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What Is Barometric Pressure?
Barometric pressure, also called atmospheric pressure, is the measure of the weight of Earth’s atmosphere. The atmosphere has five layers: exosphere, thermosphere, mesosphere, stratosphere, and troposphere, which is the layer closest to the Earth’s surface. Barometric pressure increases as altitude decreases, with air molecules in the upper layers compressing the layers below them. Barometric pressure fluctuates based on elevation levels, wind patterns, and temperatures.
What Is the Normal Range for Barometric Pressure?
Barometric pressure is measured either in standard atmospheres (atm), Pascals (Pa), inches of mercury (inHg), or bars (bar). At sea level, the normal range for barometric pressure is:
- Between 1 atm and 0.986923 atms
- Between 101,325 Pa and 100,000 Pa
- Between 31 inHg and 29 inHg
- Between 1.01325 bars and 1 bar
4 Ways Barometric Pressure Impacts the World
Barometric pressure is essential to understand because it affects our daily lives.
- It helps you understand weather patterns. Barometric pressure changes every day due to wind patterns, air temperatures, and the Earth’s rotation. When these variables create a high-pressure system, the air presses closer to the Earth’s surface, where the temperature is warmer and the air can sustain higher levels of water vapor levels—resulting in a warmer, clearer day. In a low-pressure system, the air congregates higher up in the atmosphere, where the temperature is cooler and less capable of holding water vapor—resulting in a cold-weather day with a higher chance of precipitation. Thus, higher pressure is indicative of calm weather, while low barometric pressure indicates poor weather. Meteorologists and sailors use fluctuations in barometric pressure to forecast weather conditions.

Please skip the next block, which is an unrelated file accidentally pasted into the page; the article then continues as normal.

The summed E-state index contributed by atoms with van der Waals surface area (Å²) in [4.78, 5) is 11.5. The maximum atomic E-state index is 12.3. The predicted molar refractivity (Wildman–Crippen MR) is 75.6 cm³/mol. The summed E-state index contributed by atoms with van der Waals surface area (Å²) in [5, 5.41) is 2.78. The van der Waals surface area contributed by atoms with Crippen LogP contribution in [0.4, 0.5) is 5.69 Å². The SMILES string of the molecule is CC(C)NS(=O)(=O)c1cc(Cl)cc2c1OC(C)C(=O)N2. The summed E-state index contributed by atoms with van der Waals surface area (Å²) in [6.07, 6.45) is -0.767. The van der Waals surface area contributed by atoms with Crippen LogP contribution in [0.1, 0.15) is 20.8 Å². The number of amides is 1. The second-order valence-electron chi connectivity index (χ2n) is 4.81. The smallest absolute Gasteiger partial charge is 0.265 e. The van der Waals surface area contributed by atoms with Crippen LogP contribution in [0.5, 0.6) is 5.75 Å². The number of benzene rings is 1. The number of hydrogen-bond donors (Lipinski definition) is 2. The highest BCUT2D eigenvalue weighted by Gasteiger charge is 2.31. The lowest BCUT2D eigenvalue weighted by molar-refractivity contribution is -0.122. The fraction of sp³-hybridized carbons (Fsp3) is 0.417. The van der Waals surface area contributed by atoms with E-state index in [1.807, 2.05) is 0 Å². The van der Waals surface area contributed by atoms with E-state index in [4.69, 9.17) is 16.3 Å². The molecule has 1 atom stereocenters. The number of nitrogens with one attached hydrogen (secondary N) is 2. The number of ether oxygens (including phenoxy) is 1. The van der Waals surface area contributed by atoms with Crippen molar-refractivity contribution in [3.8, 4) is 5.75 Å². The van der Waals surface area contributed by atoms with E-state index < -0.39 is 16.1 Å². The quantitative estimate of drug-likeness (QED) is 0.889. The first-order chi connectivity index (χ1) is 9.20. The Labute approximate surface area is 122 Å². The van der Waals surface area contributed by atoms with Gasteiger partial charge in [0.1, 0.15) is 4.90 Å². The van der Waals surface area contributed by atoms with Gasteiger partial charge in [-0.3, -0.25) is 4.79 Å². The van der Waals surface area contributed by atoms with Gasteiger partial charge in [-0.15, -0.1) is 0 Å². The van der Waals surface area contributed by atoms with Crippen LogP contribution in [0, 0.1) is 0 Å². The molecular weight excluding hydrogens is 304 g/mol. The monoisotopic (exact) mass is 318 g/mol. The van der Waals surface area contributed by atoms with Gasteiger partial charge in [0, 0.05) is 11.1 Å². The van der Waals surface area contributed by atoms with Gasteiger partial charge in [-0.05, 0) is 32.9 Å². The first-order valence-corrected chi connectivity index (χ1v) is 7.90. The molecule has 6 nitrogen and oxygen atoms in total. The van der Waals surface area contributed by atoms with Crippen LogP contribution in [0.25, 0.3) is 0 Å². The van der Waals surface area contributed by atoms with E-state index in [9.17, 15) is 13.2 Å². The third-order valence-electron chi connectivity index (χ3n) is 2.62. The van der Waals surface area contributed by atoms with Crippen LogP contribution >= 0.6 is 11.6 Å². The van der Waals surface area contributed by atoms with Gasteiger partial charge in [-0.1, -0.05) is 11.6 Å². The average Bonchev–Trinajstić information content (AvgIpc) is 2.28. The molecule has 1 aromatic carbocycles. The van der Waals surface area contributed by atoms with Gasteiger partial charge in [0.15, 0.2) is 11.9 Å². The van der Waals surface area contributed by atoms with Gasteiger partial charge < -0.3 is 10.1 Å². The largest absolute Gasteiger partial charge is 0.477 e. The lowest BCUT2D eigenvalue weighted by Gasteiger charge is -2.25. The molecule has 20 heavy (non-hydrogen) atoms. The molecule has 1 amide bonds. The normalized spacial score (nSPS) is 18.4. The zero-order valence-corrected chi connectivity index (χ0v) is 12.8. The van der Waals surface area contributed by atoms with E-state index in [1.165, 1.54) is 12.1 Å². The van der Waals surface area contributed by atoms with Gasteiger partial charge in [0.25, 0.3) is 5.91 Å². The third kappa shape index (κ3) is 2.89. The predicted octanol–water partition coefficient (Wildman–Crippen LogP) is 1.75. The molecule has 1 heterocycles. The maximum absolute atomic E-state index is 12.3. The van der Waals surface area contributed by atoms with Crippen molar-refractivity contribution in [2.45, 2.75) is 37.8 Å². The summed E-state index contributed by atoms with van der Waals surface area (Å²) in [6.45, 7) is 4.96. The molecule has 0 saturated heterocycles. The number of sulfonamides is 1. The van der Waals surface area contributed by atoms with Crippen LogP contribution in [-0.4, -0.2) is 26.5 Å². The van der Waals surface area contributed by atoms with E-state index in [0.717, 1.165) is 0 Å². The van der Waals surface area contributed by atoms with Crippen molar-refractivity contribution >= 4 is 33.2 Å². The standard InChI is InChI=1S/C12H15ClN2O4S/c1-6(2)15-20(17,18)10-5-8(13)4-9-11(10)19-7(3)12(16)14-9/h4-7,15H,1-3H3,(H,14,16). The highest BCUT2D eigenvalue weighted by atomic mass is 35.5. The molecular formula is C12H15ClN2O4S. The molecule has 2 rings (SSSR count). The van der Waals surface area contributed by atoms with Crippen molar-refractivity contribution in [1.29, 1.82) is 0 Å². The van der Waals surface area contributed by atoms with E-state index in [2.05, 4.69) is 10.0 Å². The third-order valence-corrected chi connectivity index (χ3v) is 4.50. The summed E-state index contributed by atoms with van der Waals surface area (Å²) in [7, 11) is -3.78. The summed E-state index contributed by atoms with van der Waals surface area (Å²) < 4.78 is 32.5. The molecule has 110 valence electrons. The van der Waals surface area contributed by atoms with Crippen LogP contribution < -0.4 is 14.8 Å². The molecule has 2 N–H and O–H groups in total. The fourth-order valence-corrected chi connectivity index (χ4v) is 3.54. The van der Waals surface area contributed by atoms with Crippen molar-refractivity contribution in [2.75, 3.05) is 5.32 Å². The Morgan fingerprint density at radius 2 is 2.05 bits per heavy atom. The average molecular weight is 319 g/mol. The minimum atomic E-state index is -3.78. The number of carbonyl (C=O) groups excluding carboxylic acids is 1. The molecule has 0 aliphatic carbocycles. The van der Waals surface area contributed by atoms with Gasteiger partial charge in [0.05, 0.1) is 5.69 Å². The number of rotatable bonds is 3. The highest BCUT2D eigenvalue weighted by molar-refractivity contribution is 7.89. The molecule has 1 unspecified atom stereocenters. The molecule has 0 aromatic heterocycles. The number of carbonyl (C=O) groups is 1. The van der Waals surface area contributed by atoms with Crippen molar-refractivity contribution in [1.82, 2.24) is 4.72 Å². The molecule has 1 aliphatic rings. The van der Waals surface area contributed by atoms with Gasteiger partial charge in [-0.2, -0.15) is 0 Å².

- It impacts your oxygen levels. Ragged breathing at higher altitudes is a result of low barometric pressure. The air molecules in lower-pressure altitudes (for instance, on a mountaintop) are less dense because they’re not being pushed together by as much barometric pressure, resulting in fewer oxygen molecules per breath. In high-pressure areas near sea level, it’s easier for your lungs to absorb oxygen because gravity forces the air down to you. In low-pressure areas, there’s less force pushing oxygen toward you, so your lungs may struggle to absorb it. This is why climbers traveling to the top of Mount Everest or other high altitudes have to take it slow and acclimate to their environment—if they don’t, the air pressure change will shock their bodies, and their lungs will not be able to find or absorb oxygen fast enough.
- It can affect scientific experiments. Barometric pressure affects everything from temperature to humidity to evaporation. When conducting experiments, scientists must record barometric pressure in the lab to ensure that they can perfectly replicate their experiment. The lab can send their barometric pressure readings to other labs that are conducting similar experiments.
- It can impact baking. Barometric pressure directly impacts how quickly fluids evaporate, which has a significant effect on baking. Evaporation slows under high pressure, meaning that cakes and breads take longer to rise and require more time in the oven before they’re finished baking. In lower-pressure environments, evaporation happens quicker, so cakes and breads rise more quickly and finish baking faster.
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